Natixis Global Asset Management, S.A. is one of the 15 largest asset managers in the world based on assets under management.1 Its affiliated asset management companies provide investment products that seek to enhance and protect the wealth and retirement assets of both institutional and individual investor clients. Its proprietary distribution network helps package and deliver its affiliates’ products around the world. Natixis Global Asset Management, S.A. brings together the expertise of multiple specialized investment managers based in Europe, the United States and Asia to offer a wide spectrum of equity, fixed-income and alternative investment strategies.

    Headquartered in Paris and Boston, Natixis Global Asset Management, S.A.’s assets under management totaled $867.2 billion (€629.2 billion) as of December 31, 2013.2Natixis Global Asset Management, S.A. is part of Natixis. Listed on the Paris Stock Exchange, Natixis is a subsidiary of BPCE, the second-largest banking group in France. Natixis Global Asset Management, S.A.’s affiliated investment management firms and distribution and service groups include Absolute Asia Asset Management; AEW Capital Management; AEW Europe; AlphaSimplex Group; Aurora Investment Management; Capital Growth Management; Caspian Private Equity; Darius Capital Partners; Gateway Investment Advisers; H2O Asset Management; Hansberger Global Investors; Harris Associates; IDFC Asset Management Company; Loomis, Sayles & Company; McDonnell Investment Management; Natixis Asset Management; Ossiam; Reich & Tang Asset Management; Snyder Capital Management; Vaughan Nelson Investment Management; and Vega Investment Managers. Visit ngam.natixis.com for more information.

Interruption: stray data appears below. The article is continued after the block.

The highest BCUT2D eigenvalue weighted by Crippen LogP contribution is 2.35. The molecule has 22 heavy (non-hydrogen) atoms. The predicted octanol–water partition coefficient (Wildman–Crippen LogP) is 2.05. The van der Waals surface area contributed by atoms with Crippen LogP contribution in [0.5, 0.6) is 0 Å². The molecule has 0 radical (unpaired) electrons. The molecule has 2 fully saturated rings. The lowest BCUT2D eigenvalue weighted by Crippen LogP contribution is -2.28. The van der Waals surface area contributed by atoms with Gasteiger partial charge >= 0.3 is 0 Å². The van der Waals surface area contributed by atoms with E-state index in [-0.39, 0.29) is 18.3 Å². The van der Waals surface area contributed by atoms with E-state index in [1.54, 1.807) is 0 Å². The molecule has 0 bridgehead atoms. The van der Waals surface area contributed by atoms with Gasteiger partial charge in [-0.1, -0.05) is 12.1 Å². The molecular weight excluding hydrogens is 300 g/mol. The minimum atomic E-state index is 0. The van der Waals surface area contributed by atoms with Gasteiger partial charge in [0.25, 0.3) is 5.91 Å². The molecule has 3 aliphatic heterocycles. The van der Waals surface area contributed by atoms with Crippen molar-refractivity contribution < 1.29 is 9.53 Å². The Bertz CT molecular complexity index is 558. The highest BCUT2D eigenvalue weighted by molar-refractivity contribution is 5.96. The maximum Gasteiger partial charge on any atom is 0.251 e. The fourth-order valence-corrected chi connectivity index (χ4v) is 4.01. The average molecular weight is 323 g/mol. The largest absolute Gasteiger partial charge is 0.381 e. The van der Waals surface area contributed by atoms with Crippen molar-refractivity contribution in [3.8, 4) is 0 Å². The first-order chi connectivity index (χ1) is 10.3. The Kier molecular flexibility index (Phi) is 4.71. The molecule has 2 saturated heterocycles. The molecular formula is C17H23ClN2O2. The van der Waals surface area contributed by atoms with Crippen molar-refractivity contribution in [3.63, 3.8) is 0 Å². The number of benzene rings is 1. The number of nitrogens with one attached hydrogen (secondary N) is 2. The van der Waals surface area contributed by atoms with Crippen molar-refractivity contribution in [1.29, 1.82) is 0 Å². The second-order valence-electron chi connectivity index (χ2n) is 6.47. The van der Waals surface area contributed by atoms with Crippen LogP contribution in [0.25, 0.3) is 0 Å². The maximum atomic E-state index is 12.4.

The information contained herein is provided solely for information only and does not constitute a solicitation to buy or an offer to sell any financial products or services. This document may contain references to third party copyrights, indexes, and trademarks, each of which is the property of its respective owner. Such owner is not affiliated with Natixis Global Asset Management or any of its related or affiliated companies (collectively “NGAM”) and does not sponsor, endorse or participate in the provision of any NGAM services, funds or other financial products.

    NGAM Distribution L.P. is located at 399 Boylston Street, Boston, MA 02116.

    Natixis Global Asset Management consists of Natixis Global Asset Management, S.A., NGAM Distribution, L.P., NGAM Advisors, L.P., NGAM S.A., and NGAM S.A.’s business development units across the globe, each of which is an affiliate of Natixis Global Asset Management, S.A. The affiliated investment managers and distribution companies are each an affiliate of Natixis Global Asset Management, S.A.

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    1Natixis Global Asset Management (NGAM) is the world’s 15th-largest asset manager based on global assets under management as of December 31, 2012, according to Cerulli Associates.

    2 Assets under management (AUM) may include assets for which non-regulatory AUM services are provided. Non-regulatory AUM includes assets which do not fall within the SEC’s definition of ‘regulatory AUM’ in Form ADV, Part I.